DESCRIPTION OF FIGURES FIG. 1 is a cutaway perspective overall view of the apparatus;
FIG. 2 is a side elevation view of the fused quartz furnace tube;
FIG. 3 is an illustrative cutaway view of the tritium trap;
FIG. 4 is an illustrative cutway view of the carbon-14 dioxide trap; and
FIG. 5 is a schematic view of the electrical circuits of the instant invention.
DESCRIPTION OF INVENTION Referring to FIGS. 1 to 4, housing 10 contains therein insulation material 12 and fused quartz furnace tube 14. Circumscribing silica tubing 14 are electrical heating elements 16 and 18 attached to power source illustrated in FIG. 4.
Fused quartz tubing 14 is divided into two zones, sample Zone 20 and catalytic zone 22. Within sample zone 20 is sample holder 24 which is illustrated in FIG. 2 and is maintained in housing 10 at portal 26 by friction seal and springs 28. Fused quartz tubing 14 has portal 30 in the sample zone 20 to allow for the passage of oxygen over the sample. Sample holder 24 has a removable fused quartz sample boat 31 contained therein to adequately hold the sample.
Catalytic zone 22 of fused quartz tube 14 has three regions over which the gaseous combustion products from sample zone 20 pass to be converted to carbon-l4 dioxide and tritium.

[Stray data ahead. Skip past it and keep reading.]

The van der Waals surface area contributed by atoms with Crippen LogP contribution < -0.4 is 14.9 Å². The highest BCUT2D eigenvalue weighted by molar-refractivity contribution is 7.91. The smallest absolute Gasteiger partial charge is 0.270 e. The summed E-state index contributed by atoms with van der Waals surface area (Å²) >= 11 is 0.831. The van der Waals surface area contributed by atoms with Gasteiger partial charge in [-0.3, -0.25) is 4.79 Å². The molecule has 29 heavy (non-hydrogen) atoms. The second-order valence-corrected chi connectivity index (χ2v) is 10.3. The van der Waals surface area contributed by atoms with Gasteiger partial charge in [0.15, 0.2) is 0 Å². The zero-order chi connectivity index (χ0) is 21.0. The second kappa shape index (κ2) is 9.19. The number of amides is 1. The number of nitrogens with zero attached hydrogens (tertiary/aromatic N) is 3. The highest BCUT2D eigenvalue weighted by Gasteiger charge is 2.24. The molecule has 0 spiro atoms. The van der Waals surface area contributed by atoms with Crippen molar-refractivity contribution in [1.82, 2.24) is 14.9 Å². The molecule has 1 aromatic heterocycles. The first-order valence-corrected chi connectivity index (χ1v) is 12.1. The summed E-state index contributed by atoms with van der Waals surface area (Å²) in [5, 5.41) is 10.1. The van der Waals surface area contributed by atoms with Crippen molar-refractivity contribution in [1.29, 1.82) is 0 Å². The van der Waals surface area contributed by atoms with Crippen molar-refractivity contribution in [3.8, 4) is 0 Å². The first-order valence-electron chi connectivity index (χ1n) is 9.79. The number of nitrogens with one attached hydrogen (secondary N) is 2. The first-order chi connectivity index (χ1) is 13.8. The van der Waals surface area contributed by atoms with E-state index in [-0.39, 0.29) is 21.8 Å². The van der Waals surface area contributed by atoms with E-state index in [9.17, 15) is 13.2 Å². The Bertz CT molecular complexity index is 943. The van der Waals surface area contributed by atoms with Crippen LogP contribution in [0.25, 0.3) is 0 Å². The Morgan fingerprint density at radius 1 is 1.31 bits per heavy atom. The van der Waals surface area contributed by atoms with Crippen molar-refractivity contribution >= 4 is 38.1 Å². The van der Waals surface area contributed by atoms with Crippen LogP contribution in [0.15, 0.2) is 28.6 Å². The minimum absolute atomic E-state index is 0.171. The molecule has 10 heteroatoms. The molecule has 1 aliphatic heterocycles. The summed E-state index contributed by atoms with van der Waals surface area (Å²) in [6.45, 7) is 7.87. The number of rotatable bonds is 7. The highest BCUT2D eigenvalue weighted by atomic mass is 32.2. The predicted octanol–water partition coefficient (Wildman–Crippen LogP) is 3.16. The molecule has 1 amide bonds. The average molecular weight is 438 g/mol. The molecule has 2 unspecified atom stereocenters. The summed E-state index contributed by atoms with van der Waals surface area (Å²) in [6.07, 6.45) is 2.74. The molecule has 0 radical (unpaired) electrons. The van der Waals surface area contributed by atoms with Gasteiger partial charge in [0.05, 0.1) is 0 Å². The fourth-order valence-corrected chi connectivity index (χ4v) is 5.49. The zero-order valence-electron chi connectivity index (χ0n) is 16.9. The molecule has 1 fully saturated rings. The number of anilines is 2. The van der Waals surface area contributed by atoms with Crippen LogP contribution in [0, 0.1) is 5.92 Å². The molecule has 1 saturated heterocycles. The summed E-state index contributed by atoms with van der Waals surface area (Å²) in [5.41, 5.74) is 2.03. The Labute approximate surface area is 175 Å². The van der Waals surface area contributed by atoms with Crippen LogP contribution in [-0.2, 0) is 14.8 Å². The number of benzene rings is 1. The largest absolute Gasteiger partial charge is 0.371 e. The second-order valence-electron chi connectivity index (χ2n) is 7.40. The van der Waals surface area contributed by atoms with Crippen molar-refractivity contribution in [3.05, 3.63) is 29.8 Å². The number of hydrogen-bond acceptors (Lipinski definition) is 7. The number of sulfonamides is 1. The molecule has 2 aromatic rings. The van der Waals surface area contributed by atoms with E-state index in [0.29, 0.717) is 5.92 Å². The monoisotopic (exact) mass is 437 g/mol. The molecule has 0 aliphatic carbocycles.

The catalysts utilized, as illustrated in FIG. 2 are placed in proximate relationship as the products flow from the sample to allow the gaseous products to be converted to carbon dioxide and water. The products first flow over a catalyst from zone A of gauze 32, thereafter through zone B34, a catalyst selected from the group consisting of silver vanadate, magnesium oxide and tungstanic oxide, silver oxide, and then over copper oxide 36 catalyst in zone C. Quartz wool 40 or other separating material can separate and delineate zone C.
Exit portal 42 in housing 10 has extending therefrom the exit orifice 44 of the fused quartz tube 14 in a manner whereby collecting vials can be attached.